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Circus Electrique

Circus Electrique

Written by Eric Hauter on 9/8/2022 for PS5  
More On: Circus Electrique

Circus Electrique is a new game from Zen Studios and Saber Interactive that – like a high-flying circus act – defies description. There is a battle system that follows many of the conventions of turn-based RPGs, but I would hesitate to classify it as such. Elements of management games are present, with a strategic minigame that has players planning and executing circus performances that feels almost like a deck-builder. There is exploration, and a variety of finances and resources to manage, and a lot of care and nurturing is needed to keep your performers happy and healthy.

There are so many systems at work in Circus Electrique that it can at first feel completely overwhelming to new players. You may have seen a lot of this stuff before, but I doubt you’ve seen it stitched together in quite this way. Indeed, the game and interface are so unique and complex that the game pauses periodically to ask the player if they are keeping up. Really.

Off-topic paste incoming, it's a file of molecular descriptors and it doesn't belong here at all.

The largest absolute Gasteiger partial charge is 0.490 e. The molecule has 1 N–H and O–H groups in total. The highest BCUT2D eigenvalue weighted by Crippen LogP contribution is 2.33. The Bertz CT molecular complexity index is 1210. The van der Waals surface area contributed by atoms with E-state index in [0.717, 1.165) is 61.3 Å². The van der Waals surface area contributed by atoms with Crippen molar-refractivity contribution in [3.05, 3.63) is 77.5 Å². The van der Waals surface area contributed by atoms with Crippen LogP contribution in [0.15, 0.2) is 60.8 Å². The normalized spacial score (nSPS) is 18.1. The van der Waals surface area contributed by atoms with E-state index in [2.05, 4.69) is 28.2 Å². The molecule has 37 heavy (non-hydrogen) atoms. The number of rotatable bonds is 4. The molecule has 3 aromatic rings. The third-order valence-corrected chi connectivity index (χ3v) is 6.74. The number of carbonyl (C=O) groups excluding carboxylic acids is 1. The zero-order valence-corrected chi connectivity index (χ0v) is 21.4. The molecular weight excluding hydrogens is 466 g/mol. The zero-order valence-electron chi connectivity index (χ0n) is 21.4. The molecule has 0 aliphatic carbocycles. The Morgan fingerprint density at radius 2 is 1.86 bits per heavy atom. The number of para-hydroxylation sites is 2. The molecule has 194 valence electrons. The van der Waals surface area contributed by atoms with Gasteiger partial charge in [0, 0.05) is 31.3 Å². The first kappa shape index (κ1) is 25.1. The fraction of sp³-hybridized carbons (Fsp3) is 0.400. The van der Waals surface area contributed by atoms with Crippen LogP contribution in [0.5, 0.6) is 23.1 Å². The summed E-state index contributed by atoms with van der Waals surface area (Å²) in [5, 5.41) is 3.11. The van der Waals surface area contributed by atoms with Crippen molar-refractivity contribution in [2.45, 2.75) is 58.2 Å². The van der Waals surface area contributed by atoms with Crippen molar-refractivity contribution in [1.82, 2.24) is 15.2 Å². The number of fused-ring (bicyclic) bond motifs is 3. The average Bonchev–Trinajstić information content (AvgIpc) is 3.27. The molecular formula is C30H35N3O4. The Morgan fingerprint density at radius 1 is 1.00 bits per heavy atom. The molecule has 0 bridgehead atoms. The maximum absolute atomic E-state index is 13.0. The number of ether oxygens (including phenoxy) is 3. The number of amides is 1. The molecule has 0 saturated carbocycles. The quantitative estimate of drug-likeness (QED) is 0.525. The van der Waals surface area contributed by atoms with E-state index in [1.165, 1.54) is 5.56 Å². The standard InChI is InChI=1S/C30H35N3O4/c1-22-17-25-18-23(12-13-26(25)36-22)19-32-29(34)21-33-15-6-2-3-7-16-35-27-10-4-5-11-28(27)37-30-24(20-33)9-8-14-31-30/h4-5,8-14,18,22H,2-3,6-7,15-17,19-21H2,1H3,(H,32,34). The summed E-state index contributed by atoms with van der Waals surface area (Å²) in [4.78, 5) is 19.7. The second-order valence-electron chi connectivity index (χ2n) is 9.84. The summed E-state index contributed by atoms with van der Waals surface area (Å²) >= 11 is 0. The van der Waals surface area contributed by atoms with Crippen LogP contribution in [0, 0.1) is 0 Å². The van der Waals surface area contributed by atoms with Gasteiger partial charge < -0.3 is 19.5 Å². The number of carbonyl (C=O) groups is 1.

Though Circus Electrique does a good job of slowly introducing its various concepts, it is still possible to get lost. But stick with this game until you slide into its groove, and you will find yourself happily spending hours fiddling around with its various controls and widgets. There is so much to do that it takes a while before it all clicks, but once it does, it’s just a matter of taking a step back to see how elegantly all of the different elements in Circus Electrique fit together. It is a jigsaw puzzle of a game, but damned if it doesn’t make a very satisfying picture once it comes into focus.